Thursday, September 2, 2010
Excercise Buliema Difficult To Detect
As a high school sophomore, Brett Zorich was a record-setting track star. Ultimately, however, her fiercest opponent turned out to be herself.
While experiencing a 5-inch growth spurt at 15, she fought to maintain the 100 pounds she carried as a 5-foot-2 freshman. And that's when she "got psycho," she says.
Zorich exercised more than two hours a day and restricted her calories. It was an obsession that turned into what experts call exercise bulimia. Her symptoms included amenorrhea (loss of the menstrual cycle), fatigue and depression.
"Looking back, I definitely should have been getting help," says Zorich, now 20.
There is such a thing as too much exercise. Up to 11 million Americans annually suffer from eating disorders, according to the National Eating Disorders Association. Of those diagnosed with bulimia, more than 80 percent of them use excessive exercise to control their weight, according to a 1999 study. Exercise bulimia, also known as compulsive exercise or exercise addiction, involves burning off calories through excessive exercise.
The disorder is often difficult to detect, especially in a society that praises fitness. So how do you know if you're crossing the line from fitness enthusiast to exercise bulimic?
Jackie Holmes, director and founder of Casa Serena Eating Disorders Program in Concord, Calif., has seen a steady increase in patients seeking care for exercise bulimia.
"I think it's always been there, but it's so much more pronounced now because of this intense push from the fitness craze that has hit the country," Holmes says. "There's been a shift from dieting, and everyone's gotten into being really fit."
The compulsion to exercise is not the only indicator of the disorder. It can be better understood by gauging the feelings someone relates to exercising, says Holmes.
"Someone who is healthy and just enjoys fitness may have an intense workout they do regularly but wouldn't mind changing it or skipping a day because of illness, injury, or something that takes priority in their life over exercise," Holmes says. "Someone with exercise bulimia would be extremely hesitant to make any changes and would suffer from guilt and anxiety if they were forced to miss the workout."
Zorich says she continued to run and exercise on a broken ankle and an injured hamstring. Both were caused and worsened by overworking, she says. Even after her coaches instructed her not to run with her injuries, she would sneak out of her house at night to go running. Track went from being a fun activity to what felt like an obligation or a chore.
"My love for the sport started to dissipate," she says.
There is often a codependent disorder, such as being obsessive compulsive, associated with exercise bulimia, Holmes says. The codependent disorder could be completely separate from an eating disorder, such as anxiety, or could involve symptoms from a related eating disorder (anorexia or classic bulimia). However, someone suffering from exercise bulimia could use exercise exclusively and fail to show symptoms of other disorders.
Recovery from exercise bulimia isn't like some other addictions. Unlike an alcoholic who gives up drinking, it isn't realistic for an exercise bulimic to give up exercise for life.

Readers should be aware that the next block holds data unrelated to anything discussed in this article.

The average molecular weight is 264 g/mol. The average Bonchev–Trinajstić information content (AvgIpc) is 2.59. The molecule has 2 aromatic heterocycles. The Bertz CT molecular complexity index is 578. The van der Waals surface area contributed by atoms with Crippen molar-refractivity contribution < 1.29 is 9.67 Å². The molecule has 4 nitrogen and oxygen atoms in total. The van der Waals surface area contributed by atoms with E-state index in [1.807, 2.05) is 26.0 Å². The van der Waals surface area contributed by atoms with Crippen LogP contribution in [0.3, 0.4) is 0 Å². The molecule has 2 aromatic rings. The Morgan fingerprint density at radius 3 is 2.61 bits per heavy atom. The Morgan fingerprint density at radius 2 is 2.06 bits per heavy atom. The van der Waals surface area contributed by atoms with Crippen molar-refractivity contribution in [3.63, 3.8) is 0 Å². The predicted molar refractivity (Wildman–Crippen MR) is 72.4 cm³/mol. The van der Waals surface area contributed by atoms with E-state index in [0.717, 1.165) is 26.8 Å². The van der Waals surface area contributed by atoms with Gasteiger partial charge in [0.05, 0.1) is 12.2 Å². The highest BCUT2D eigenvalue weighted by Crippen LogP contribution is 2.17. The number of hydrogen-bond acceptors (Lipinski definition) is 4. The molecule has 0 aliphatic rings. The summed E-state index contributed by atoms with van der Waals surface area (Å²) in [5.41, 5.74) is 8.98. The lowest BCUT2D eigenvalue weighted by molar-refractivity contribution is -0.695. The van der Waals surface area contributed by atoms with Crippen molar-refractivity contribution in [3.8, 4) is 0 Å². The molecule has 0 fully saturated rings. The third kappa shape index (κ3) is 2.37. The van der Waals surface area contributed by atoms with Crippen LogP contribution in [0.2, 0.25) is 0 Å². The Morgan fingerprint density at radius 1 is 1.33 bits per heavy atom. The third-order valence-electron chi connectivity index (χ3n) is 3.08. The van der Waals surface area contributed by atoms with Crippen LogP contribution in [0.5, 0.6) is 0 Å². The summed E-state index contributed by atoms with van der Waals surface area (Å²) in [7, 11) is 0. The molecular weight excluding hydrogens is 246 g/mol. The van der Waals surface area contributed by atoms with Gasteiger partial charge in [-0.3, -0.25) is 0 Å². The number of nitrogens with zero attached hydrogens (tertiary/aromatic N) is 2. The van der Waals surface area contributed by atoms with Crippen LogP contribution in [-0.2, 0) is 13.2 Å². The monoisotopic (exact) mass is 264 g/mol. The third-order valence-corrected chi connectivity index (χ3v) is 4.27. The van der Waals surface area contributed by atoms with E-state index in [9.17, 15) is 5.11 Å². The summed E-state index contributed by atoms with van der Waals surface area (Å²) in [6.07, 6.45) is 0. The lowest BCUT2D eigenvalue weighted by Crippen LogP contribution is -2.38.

When evaluating a person's recovery, professor James Lock, director of Stanford University's Child and Adolescent Eating Disorder Program, looks for normalized thinking as well as normalized behaviors. He says a normalized relationship with exercise is when exercise is done according to a schedule or desire to be fit, as opposed to being done in excess and in response to what a patient eats during the day.
"In someone who is exercising excessively, they would have to abstain from the behavior for about three months and then reintroduce it safely," he says.
Cynthia Bates, a yoga instructor and nutritionist, has been a recovered exercise bulimic for 15 years, yet she still has the occasional urge to slip back into unhealthful habits.
"I am tempted mostly when I start feeling out of control in my life, big changes are happening, I'm having difficulty in a relationship, or my job isn't going as well as I want it to," Bates says.
At the peak of her disorder, she was eating around 800 calories a day, with little or no fat in her diet, and exercising for 2 1/2 hours daily, she says.
Finally around 25, her life began to turn around. Though she didn't seek traditional therapy, she began to embrace healthy eating, yoga and a balanced lifestyle. Much of her initial recovery was inspired when she was teaching English in Japan. She found success in eating according to the macrobiotics diet, popular in Japan at the time.
Like Bates, Zorich never sought out professional therapy but says her coaches played a large part in her recovery. They kept an eye on her during the summer, advising her to mend her injuries.
Zorich now runs for the University of Nevada, Las Vegas track team. Though exercise is still a big part of her life, it comes with limitations.
"I don't get caught up in it," she says. "If I don't win, it doesn't break me like it used to."
Signs of exercise bulimia
Here is what to look for, according to Jackie Holmes, director and founder of Casa Serena Eating Disorders Program in Concord, Calif. She said most of her patients are between 15 and 35 years old, the majority of them women.
•Guilt if person has to miss a workout
•Amenorrhea (loss of the menstrual cycle)
•Anxiety and stress, including fatigue and depression
•A compulsive nature
•Drop in protein levels
Source: Chicago Tribune 9/2/10